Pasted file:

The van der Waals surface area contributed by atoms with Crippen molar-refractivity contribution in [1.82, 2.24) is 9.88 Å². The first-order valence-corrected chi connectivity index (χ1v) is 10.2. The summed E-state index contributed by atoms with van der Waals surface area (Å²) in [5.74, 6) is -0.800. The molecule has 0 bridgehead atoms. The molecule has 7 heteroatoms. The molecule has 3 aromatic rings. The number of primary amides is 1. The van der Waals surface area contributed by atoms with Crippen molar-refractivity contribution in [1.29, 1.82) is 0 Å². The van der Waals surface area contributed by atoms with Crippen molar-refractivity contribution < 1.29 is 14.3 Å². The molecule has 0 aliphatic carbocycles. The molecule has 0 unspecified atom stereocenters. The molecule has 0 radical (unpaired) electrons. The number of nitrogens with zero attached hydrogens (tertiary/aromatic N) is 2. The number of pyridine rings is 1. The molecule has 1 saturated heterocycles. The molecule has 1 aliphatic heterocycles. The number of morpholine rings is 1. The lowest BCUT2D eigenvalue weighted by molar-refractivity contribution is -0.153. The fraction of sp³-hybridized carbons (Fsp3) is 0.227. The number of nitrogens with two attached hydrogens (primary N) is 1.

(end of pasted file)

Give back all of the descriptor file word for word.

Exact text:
The van der Waals surface area contributed by atoms with Crippen molar-refractivity contribution in [1.82, 2.24) is 9.88 Å². The first-order valence-corrected chi connectivity index (χ1v) is 10.2. The summed E-state index contributed by atoms with van der Waals surface area (Å²) in [5.74, 6) is -0.800. The molecule has 0 bridgehead atoms. The molecule has 7 heteroatoms. The molecule has 3 aromatic rings. The number of primary amides is 1. The van der Waals surface area contributed by atoms with Crippen molar-refractivity contribution in [1.29, 1.82) is 0 Å². The van der Waals surface area contributed by atoms with Crippen molar-refractivity contribution < 1.29 is 14.3 Å². The molecule has 0 aliphatic carbocycles. The molecule has 0 unspecified atom stereocenters. The molecule has 0 radical (unpaired) electrons. The number of nitrogens with zero attached hydrogens (tertiary/aromatic N) is 2. The number of pyridine rings is 1. The molecule has 1 saturated heterocycles. The molecule has 1 aliphatic heterocycles. The number of morpholine rings is 1. The lowest BCUT2D eigenvalue weighted by molar-refractivity contribution is -0.153. The fraction of sp³-hybridized carbons (Fsp3) is 0.227. The number of nitrogens with two attached hydrogens (primary N) is 1.